Activists are voicing concern over a indications by several European countries that they will pull out of the Istanbul Convention - a treaty aiming to tackle domestic violence and protect women's rights. Poland this week began the process of withdrawing from the agreement. Protest marches have been taking place in the capital Warsaw and also in Turkey, where there is speculation the government has similar intentions. Attempts to ratify the treaty in Hungary, Bulgaria and Latvia have been defeated and Russia has never signed it. Writer and women's rights activist Elif Shafak told Newsday that it is no coincidence that countries with rising patriarchy are the one's in the spotlight. (Photo: Women in Warsaw Poland's plan to withdraw from the Istanbul Convention. Credit: Getty Images)
Nick Thorpe, BBC News
In Hungary 84,000 pupils were back in classrooms on Monday to sit their high school exams, despite the country's lockdown.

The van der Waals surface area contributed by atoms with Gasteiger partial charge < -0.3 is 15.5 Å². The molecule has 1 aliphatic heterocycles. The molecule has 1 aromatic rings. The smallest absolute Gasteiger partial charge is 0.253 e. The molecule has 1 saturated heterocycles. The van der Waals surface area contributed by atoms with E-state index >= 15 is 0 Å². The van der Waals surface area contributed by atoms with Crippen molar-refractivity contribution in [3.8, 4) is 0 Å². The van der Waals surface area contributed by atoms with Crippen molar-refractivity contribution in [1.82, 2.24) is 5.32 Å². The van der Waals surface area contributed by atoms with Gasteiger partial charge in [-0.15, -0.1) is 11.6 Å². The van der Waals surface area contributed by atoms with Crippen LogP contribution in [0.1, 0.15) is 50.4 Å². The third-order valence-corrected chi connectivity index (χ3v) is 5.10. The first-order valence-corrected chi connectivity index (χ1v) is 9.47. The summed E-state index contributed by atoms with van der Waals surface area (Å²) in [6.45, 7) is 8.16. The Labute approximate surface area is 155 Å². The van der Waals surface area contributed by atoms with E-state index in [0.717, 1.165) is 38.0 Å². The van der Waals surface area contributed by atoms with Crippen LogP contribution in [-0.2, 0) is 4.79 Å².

Most appeared relieved that the exams were not postponed, but teachers’ unions and parents voiced concerns that pupils and staff might spread coronavirus.
Written exams have been condensed into two weeks, and no oral exams will be held.
The mood was festive outside the Bela Bartok music gymnasium in central Budapest. Pupils who hadn’t seen each other for six weeks gathered in their best clothes, bumping elbows or knuckles in greeting, but there was no hugging or kissing.
They filed into classrooms one by one, and about half wore face masks. At some schools police patrolled to enforce social distancing, but not here.
Inside, seven students sat in each classroom. Masks were not compulsory during the exam, although supervisors kept theirs on.
The main teachers’ union was not consulted by the government, and opposed the decision to go ahead with the exams.
With 3,000 known coronavirus infections and 350 deaths, the peak has still not been reached in Hungary.